It’s not just reporters: this is a PR war, and everyone who cares about science education has to play their part. PT is a great resource, but sometimes it feels like a place to hide amongst like minded individuals, where we can slag off the fundieloons and wallow in our intellectual superiority and complain the Joe Public just doesn’t get it. I’m afraid if we are going to win this war, we have to get our hands dirty. We must simplify with the best of them. Of course reporters need to get the real story out there, but who feeds the reporters? And don’t newspapers have letters pages and guest columnists and other forums for lay and expert views? Not to mention local TV and radio stations.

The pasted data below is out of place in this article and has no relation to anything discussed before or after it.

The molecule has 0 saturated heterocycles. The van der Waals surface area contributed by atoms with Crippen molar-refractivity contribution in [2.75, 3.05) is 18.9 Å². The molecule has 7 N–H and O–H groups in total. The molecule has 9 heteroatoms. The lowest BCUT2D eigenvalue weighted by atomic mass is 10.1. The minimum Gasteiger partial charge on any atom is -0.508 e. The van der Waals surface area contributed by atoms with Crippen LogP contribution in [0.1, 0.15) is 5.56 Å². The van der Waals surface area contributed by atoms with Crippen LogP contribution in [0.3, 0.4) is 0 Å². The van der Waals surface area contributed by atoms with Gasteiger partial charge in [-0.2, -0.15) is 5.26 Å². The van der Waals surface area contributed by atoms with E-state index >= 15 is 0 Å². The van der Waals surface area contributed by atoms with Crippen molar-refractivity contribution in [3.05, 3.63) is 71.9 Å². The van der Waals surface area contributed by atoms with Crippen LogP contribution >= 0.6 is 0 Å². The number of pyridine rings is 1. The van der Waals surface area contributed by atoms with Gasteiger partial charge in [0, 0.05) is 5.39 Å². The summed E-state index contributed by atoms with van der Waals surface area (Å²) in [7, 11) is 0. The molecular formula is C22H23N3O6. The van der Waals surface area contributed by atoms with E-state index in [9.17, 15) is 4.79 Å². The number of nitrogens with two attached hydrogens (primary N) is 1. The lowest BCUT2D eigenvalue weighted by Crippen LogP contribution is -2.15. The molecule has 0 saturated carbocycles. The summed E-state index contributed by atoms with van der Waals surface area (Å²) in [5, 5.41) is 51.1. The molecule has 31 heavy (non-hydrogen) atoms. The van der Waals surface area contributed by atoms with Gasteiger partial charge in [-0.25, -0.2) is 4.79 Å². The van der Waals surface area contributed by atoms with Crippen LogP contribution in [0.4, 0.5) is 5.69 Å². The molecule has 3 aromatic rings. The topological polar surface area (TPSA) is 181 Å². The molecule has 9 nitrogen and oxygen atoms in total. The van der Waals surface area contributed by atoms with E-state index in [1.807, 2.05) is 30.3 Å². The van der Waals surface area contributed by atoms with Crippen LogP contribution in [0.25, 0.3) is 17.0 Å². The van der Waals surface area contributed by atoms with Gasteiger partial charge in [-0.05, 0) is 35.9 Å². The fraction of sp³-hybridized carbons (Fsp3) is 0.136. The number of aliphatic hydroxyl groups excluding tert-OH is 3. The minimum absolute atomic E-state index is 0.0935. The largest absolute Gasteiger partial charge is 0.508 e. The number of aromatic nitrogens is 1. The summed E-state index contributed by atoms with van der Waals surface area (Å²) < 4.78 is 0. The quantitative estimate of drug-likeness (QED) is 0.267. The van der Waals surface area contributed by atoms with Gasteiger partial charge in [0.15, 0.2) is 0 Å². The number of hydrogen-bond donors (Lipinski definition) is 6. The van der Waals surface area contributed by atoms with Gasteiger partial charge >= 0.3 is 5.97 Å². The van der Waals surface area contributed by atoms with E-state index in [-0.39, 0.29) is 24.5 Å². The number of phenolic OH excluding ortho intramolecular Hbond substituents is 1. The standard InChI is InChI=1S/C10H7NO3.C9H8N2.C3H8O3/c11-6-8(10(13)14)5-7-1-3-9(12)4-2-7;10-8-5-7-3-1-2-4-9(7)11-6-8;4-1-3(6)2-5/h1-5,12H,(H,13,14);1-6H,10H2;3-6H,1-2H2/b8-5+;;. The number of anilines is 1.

A few weeks ago I suggested on PT that the Dover trial had exposed ID as hoax, and that the phrase “The Intelligent Design Hoax” should be forced into common parlance, revealing the IDers to ridicule. Because this is not just (or even primarily) a scientific battle, it is a political war, and we need the appropriate weapons, such simplification is not just justified, it is essential.

The essence of every political message is repetition, repitition, repitition! Simplify and repeat. That’s how political campaigns are won.